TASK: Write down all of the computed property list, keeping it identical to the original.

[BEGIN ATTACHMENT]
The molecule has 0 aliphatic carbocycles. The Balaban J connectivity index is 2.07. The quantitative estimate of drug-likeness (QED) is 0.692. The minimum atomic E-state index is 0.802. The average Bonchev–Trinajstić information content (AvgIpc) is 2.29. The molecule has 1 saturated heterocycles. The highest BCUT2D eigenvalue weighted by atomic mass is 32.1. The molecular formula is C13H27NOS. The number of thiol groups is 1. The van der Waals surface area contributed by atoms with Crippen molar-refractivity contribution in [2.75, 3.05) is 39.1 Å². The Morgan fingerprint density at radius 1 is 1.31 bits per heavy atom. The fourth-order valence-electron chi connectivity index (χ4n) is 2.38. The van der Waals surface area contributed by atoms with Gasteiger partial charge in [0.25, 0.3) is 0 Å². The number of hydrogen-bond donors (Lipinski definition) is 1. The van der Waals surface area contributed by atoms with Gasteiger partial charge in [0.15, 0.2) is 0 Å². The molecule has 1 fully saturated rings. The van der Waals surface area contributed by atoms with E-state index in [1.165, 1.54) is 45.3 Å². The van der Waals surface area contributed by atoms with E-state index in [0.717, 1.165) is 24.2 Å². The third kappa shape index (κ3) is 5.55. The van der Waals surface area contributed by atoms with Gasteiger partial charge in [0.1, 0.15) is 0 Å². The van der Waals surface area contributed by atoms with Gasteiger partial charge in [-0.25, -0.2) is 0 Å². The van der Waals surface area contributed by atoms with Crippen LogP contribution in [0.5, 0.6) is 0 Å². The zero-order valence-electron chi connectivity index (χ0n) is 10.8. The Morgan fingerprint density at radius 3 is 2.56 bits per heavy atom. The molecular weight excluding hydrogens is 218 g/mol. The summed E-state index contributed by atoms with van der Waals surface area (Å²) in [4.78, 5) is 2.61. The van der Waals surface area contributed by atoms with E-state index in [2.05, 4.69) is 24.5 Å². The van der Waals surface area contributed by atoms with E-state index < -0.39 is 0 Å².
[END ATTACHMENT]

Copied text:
The molecule has 0 aliphatic carbocycles. The Balaban J connectivity index is 2.07. The quantitative estimate of drug-likeness (QED) is 0.692. The minimum atomic E-state index is 0.802. The average Bonchev–Trinajstić information content (AvgIpc) is 2.29. The molecule has 1 saturated heterocycles. The highest BCUT2D eigenvalue weighted by atomic mass is 32.1. The molecular formula is C13H27NOS. The number of thiol groups is 1. The van der Waals surface area contributed by atoms with Crippen molar-refractivity contribution in [2.75, 3.05) is 39.1 Å². The Morgan fingerprint density at radius 1 is 1.31 bits per heavy atom. The fourth-order valence-electron chi connectivity index (χ4n) is 2.38. The van der Waals surface area contributed by atoms with Gasteiger partial charge in [0.25, 0.3) is 0 Å². The number of hydrogen-bond donors (Lipinski definition) is 1. The van der Waals surface area contributed by atoms with Gasteiger partial charge in [0.15, 0.2) is 0 Å². The molecule has 1 fully saturated rings. The van der Waals surface area contributed by atoms with E-state index in [1.165, 1.54) is 45.3 Å². The van der Waals surface area contributed by atoms with E-state index in [0.717, 1.165) is 24.2 Å². The third kappa shape index (κ3) is 5.55. The van der Waals surface area contributed by atoms with Gasteiger partial charge in [0.1, 0.15) is 0 Å². The van der Waals surface area contributed by atoms with Gasteiger partial charge in [-0.25, -0.2) is 0 Å². The van der Waals surface area contributed by atoms with Crippen LogP contribution in [0.5, 0.6) is 0 Å². The zero-order valence-electron chi connectivity index (χ0n) is 10.8. The Morgan fingerprint density at radius 3 is 2.56 bits per heavy atom. The molecular weight excluding hydrogens is 218 g/mol. The summed E-state index contributed by atoms with van der Waals surface area (Å²) in [4.78, 5) is 2.61. The van der Waals surface area contributed by atoms with E-state index in [2.05, 4.69) is 24.5 Å². The van der Waals surface area contributed by atoms with E-state index < -0.39 is 0 Å².